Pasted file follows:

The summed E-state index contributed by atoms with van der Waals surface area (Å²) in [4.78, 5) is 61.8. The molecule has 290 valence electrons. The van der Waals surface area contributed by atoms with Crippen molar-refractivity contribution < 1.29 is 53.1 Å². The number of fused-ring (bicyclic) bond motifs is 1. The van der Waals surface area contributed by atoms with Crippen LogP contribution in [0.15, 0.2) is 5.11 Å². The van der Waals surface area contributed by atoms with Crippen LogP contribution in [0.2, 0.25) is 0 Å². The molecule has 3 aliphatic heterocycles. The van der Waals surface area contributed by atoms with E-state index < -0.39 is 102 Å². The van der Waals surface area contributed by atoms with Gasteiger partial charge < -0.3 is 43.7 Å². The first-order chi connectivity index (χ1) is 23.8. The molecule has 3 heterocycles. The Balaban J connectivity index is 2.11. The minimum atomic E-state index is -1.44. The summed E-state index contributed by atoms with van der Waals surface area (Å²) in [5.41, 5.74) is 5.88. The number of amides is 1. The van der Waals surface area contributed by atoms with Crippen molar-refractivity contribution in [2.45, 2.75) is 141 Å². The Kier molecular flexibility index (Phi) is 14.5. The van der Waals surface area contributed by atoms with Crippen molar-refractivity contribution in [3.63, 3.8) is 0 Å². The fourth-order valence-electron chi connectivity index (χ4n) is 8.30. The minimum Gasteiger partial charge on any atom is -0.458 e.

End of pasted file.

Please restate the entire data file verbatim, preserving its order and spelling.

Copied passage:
The summed E-state index contributed by atoms with van der Waals surface area (Å²) in [4.78, 5) is 61.8. The molecule has 290 valence electrons. The van der Waals surface area contributed by atoms with Crippen molar-refractivity contribution < 1.29 is 53.1 Å². The number of fused-ring (bicyclic) bond motifs is 1. The van der Waals surface area contributed by atoms with Crippen LogP contribution in [0.15, 0.2) is 5.11 Å². The van der Waals surface area contributed by atoms with Crippen LogP contribution in [0.2, 0.25) is 0 Å². The molecule has 3 aliphatic heterocycles. The van der Waals surface area contributed by atoms with E-state index < -0.39 is 102 Å². The van der Waals surface area contributed by atoms with Gasteiger partial charge < -0.3 is 43.7 Å². The first-order chi connectivity index (χ1) is 23.8. The molecule has 3 heterocycles. The Balaban J connectivity index is 2.11. The minimum atomic E-state index is -1.44. The summed E-state index contributed by atoms with van der Waals surface area (Å²) in [5.41, 5.74) is 5.88. The number of amides is 1. The van der Waals surface area contributed by atoms with Crippen molar-refractivity contribution in [2.45, 2.75) is 141 Å². The Kier molecular flexibility index (Phi) is 14.5. The van der Waals surface area contributed by atoms with Crippen molar-refractivity contribution in [3.63, 3.8) is 0 Å². The fourth-order valence-electron chi connectivity index (χ4n) is 8.30. The minimum Gasteiger partial charge on any atom is -0.458 e.